In Agadir, you can walk around the extensive souk (street market), the fishing port, the new marina complex, and the impressive, long and wide beach and beach promenade.
In the summer months, to a much greater extent than Essaouira, large numbers of tourists flock to Agadir from Europe for their summer vacation. In the winter, many retired people rent apartments for a few months to enjoy the warm weather.
Agadir, however, has rampant development with new resorts soon filling the beautiful coastal area between the city and the former fishing village of Taghazout 30 km North.
Agadir has much less wind than Essaouira and is thus warmer, but it gets sea fog most mornings in the summer, and sometimes in the afternoon as well.
Agadir or Essaouira: sights & culture
As mentioned, Agadir doesn’t have many cultural and historical sights, having been mostly rebuilt in recent years. It does have a few sights, however, such as:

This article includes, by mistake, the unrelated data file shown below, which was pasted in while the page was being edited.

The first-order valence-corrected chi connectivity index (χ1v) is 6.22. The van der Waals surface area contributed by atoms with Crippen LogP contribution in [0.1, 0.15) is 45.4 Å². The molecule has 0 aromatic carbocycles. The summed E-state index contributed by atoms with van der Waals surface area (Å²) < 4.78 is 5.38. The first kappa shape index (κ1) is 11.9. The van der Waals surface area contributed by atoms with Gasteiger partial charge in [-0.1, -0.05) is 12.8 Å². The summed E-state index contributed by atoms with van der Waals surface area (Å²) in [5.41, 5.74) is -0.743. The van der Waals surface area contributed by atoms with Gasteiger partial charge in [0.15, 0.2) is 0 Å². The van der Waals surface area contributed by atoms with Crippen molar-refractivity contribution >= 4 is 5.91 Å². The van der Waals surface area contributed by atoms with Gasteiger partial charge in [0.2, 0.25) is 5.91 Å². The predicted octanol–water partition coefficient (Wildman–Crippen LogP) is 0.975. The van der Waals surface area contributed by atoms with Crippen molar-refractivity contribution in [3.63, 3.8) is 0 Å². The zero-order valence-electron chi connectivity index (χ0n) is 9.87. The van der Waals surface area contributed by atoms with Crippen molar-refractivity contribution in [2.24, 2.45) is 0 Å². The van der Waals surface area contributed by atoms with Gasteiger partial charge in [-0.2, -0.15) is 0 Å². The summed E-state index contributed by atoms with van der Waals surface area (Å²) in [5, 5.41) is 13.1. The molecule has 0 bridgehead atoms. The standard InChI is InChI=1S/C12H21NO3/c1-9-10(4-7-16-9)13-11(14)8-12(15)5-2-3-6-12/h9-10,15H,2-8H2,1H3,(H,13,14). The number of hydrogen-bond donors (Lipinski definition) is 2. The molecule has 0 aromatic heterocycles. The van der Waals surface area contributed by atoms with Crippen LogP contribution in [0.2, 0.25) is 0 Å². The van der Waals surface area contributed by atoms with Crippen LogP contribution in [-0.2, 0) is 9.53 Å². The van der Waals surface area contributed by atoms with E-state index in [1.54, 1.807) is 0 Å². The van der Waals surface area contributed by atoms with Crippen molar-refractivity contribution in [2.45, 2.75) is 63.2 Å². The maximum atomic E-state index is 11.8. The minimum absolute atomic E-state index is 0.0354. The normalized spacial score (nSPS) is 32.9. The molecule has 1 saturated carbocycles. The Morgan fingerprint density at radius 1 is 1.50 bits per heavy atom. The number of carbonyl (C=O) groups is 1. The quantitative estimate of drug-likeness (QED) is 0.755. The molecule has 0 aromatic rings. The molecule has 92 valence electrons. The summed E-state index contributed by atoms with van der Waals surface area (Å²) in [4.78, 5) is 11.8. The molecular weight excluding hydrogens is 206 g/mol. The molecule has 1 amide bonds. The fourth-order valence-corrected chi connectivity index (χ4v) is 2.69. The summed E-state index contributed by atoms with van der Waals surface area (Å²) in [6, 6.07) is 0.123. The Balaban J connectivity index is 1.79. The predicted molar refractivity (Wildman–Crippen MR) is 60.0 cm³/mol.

- the Amazigh Heritage Museum, which traces the history of the Berber people of Morocco
- The Souk El Had major street market, with its numerous stalls offering spices, fruits and vegetables, and traditional homemade dishes
- The Medina (old town) with its handicraft shops, fully reconstructed after the earthquake.
For more about Agadir’s cultural sights, see this section of my post on Agadir vs Marrakech.
As mentioned, Essaouira’s main cultural sights are in and around its Medina. Place Moulay Hassan is the town’s main square at the ocean end of the old town, where many festivals and events take place. Around the square is a host of cafes and restaurant terraces.
In the Medina itself, which is relatively bustling, small shops craft and sell woodwork, traditional jewelry and musical instruments, weaving, homemade food etc.
The ancient elevated walkway at the Skala du port runs around the port on top of the fortified walls overlooking the ocean.